In the past two decades, more than one-third of Conservative synagogues and over 20 percent of Reform have closed, according to a 2020 study by the Pew Research Center. Some congregational leaders have reached out to the Chabad movement to help their communities grow. Cathryn J. Prince reports:
Why Some Reform and Conservative Congregations Are Becoming Lubavitch to Stay Afloat
Is American Jewish Liberalism Dying?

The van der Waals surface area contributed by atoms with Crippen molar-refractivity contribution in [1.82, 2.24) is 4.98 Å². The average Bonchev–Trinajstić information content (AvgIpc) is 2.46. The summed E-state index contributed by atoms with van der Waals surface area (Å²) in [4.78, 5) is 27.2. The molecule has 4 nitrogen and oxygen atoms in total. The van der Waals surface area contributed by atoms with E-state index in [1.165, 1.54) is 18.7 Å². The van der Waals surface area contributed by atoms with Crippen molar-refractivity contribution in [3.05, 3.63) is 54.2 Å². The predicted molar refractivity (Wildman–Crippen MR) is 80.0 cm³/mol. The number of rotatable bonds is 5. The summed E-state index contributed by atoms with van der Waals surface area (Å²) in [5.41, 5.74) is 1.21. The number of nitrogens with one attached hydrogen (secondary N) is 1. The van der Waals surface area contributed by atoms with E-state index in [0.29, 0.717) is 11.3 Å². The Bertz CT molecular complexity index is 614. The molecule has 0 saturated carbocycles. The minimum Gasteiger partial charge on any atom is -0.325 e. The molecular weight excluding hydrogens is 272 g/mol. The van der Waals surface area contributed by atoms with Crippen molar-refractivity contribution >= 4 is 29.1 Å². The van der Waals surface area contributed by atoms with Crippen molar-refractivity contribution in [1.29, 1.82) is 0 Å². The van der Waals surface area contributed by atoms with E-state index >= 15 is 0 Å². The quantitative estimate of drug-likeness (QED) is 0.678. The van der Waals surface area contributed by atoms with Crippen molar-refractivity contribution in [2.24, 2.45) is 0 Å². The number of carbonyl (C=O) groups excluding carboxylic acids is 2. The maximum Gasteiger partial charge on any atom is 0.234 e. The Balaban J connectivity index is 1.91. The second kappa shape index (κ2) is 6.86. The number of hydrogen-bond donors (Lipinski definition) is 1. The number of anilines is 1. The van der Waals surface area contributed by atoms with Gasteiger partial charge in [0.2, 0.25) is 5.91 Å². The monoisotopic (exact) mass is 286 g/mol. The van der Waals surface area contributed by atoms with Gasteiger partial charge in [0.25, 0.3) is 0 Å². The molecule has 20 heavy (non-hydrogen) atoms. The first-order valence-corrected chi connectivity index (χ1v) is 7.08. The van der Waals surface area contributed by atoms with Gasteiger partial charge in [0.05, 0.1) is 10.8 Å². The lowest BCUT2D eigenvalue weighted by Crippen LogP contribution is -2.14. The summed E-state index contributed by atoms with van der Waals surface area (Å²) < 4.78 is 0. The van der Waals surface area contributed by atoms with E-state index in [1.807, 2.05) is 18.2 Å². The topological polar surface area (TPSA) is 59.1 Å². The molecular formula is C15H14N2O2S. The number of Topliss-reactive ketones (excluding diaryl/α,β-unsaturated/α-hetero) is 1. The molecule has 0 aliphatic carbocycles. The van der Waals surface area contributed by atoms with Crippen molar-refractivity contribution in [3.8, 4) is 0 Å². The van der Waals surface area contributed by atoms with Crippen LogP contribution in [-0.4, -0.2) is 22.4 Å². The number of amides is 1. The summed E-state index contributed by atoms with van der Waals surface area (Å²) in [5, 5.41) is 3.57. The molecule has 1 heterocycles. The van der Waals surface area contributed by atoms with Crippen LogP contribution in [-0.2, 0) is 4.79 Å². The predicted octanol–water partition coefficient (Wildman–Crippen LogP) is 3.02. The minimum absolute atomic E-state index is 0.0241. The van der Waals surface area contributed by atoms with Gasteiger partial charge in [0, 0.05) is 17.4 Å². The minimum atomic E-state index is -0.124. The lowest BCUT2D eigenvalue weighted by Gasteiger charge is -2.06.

In the 1930s, a Republic Jewish judge, observing his coreligionists’ commitment to the Democratic party, quipped, in Yiddish, that Jews have three velt (worlds): di velt (this world), yene velt (the next world), and Roosevelt. Since then, Jewish devotion has attenuated somewhat, although Jews still overwhelming lean Democratic. Most American Jews, however, are unfamiliar with the terms “this world” or “the next world” in any language. Carefully examining a wealth of statistical data, Samuel J. Abrams and Jack Wertheimer argue that the sort of robust Jewish liberalism that characterized U.S. Jewry a few decades ago is in steep decline. Jews, they explain, are undergoing their own version of what political scientists call the “great sort,” whereby politics, religion, and place of residence increasingly align: